Philadelphia 2021: Cuban Protests Show Importance of Staying Aware of World Events

University+of+Pennysylvania+professor+Amalia+Dache+leads+a+chant+during+the+Nov.+14+protest+in+Philadelphia%2C+holding+a+sign+that+says%2C+Homeland+and+Life.

Photo by Betsabeth Cacho

University of Pennysylvania professor Amalia Dache leads a chant during the Nov. 14 protest in Philadelphia, holding a sign that says, “Homeland and Life”.

“Why do we want it? What do we want? Why do we want it?” chanted a group of American protestors in Independence National Historical Park in Philadelphia.

We could hear the anger, frustration, concern, desire and yearning in their voices. We were visiting Philadelphia for a Journalism convention and happened to come upon them by chance, but the impact that moment left in our minds was powerful.

We immediately paid attention, but at first didn’t understand what the protestors were challenging. We stayed and listened because we wanted to learn more about what brought these people.

One of the protestors was Afro-Cuban-American professor, Amalia Dache, from the University of Pennsylvania. She explained the terrifying events occurring in Cuba. On July 11, Cuban artists organized demonstrations across Cuba, protesting political repression in Cuba. On Nov. 14, Dache said protests were happening around the world that day and the next, coordinated in 122 cities to express solidarity with Cubans facing repression. Cubans are protesting for an end to communist party rue and 62 years of dictatorship that has led to incarceration of political prisoners, limits on freedom of expression, censorship and high levels of violence.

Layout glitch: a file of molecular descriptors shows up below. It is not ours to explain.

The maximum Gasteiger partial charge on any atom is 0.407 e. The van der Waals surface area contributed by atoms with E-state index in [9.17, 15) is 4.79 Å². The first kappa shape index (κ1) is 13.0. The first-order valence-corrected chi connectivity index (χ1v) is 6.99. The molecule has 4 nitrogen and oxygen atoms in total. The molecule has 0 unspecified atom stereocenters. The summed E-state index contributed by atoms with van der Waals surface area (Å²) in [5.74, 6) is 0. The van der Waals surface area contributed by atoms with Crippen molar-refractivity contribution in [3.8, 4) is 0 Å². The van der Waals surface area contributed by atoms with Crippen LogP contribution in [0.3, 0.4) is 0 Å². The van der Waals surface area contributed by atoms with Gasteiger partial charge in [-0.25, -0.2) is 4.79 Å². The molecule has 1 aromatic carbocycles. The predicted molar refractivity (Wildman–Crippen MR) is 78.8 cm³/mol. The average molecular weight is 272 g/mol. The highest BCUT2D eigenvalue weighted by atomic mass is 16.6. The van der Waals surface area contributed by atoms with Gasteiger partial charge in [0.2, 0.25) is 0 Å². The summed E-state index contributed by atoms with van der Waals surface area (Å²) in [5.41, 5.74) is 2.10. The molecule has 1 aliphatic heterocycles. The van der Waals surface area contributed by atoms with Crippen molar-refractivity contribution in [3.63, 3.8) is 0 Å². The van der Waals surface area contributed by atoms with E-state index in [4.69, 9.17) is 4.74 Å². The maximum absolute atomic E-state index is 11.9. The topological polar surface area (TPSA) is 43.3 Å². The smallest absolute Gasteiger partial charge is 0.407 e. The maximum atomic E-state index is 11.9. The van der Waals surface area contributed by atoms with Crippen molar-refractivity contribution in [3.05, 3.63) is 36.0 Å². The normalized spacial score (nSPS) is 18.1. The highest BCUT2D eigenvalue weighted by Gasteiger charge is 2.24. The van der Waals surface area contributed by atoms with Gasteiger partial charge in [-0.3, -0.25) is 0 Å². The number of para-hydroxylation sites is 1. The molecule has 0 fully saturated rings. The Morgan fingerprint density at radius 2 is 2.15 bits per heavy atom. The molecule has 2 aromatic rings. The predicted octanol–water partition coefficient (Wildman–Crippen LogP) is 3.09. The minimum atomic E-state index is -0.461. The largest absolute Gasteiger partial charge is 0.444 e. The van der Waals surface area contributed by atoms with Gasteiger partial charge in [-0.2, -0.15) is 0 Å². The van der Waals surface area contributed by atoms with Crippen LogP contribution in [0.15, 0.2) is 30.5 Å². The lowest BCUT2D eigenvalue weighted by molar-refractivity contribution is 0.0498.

“I know that we’re with them, that we’re behind them, that we support them, and we’re not going to forget them and we have their back,” she said.

Ariana Delabra and Betsabeth Cacho observe the protest for human rights in Cuba, in Philadelphia on Nov. 14. (Photo courtesy of Elisabeth Rubinfien.)

Dache explained the protestors were fighting for “freedom for political prisoners, freedom of expression, and freedom for internet access because they are blocking out the internet too.”

After hearing what she said to us, we felt angry- angry because people are forced to remain in situations that are unjust and have no way out. We became more aware and grateful for the rights we have, and how our voices aren’t being silenced.

Dache’s explanation emphasized the long history behind today’s repressions. This reminded us of the cultural repression many students at Eastside have experienced. Although our experience looks extremely different, our community also faces oppression and unjust power structures.

In Cuba, oppression is so extreme because of the lack of a rule of law – they have a constitution, but it is constantly violated and doesn’t protect the rights of ordinary people, Dache said. We must remember that despite the flaws of the U.S. legal system, citizens and civil rights are protected by the U.S. Constitution, and perhaps our main goal should be to make sure the Constitution remains strong and isn’t undermined by the courts or the government.

These days, it is extremely easy to learn about issues in other parts of the world. Despite this, many people remain uninformed. This is a problem. If the generations to come continue to ignore global news and not take advantage of the information available, a vast canyon will divide humanity. By staying informed, communities can come together and support others. Learning about other people’s perspectives creates the space for humans to relate to each other across the globe.